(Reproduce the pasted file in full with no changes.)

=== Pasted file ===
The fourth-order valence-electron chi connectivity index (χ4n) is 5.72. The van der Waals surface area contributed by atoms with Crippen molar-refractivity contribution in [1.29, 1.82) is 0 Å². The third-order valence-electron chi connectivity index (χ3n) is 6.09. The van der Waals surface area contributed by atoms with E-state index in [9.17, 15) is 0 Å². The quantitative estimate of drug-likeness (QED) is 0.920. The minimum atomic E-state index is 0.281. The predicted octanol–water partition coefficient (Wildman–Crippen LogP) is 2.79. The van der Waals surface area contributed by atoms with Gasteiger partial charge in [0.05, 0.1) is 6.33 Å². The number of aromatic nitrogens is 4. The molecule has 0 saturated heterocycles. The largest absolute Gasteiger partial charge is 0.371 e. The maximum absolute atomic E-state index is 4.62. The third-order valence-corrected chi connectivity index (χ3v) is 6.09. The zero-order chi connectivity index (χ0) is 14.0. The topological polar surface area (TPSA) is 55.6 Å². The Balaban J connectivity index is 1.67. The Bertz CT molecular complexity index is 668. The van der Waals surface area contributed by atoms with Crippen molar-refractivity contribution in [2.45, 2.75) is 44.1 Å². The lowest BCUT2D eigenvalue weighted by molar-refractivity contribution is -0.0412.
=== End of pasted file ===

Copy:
The fourth-order valence-electron chi connectivity index (χ4n) is 5.72. The van der Waals surface area contributed by atoms with Crippen molar-refractivity contribution in [1.29, 1.82) is 0 Å². The third-order valence-electron chi connectivity index (χ3n) is 6.09. The van der Waals surface area contributed by atoms with E-state index in [9.17, 15) is 0 Å². The quantitative estimate of drug-likeness (QED) is 0.920. The minimum atomic E-state index is 0.281. The predicted octanol–water partition coefficient (Wildman–Crippen LogP) is 2.79. The van der Waals surface area contributed by atoms with Gasteiger partial charge in [0.05, 0.1) is 6.33 Å². The number of aromatic nitrogens is 4. The molecule has 0 saturated heterocycles. The largest absolute Gasteiger partial charge is 0.371 e. The maximum absolute atomic E-state index is 4.62. The third-order valence-corrected chi connectivity index (χ3v) is 6.09. The zero-order chi connectivity index (χ0) is 14.0. The topological polar surface area (TPSA) is 55.6 Å². The Balaban J connectivity index is 1.67. The Bertz CT molecular complexity index is 668. The van der Waals surface area contributed by atoms with Crippen molar-refractivity contribution in [2.45, 2.75) is 44.1 Å². The lowest BCUT2D eigenvalue weighted by molar-refractivity contribution is -0.0412.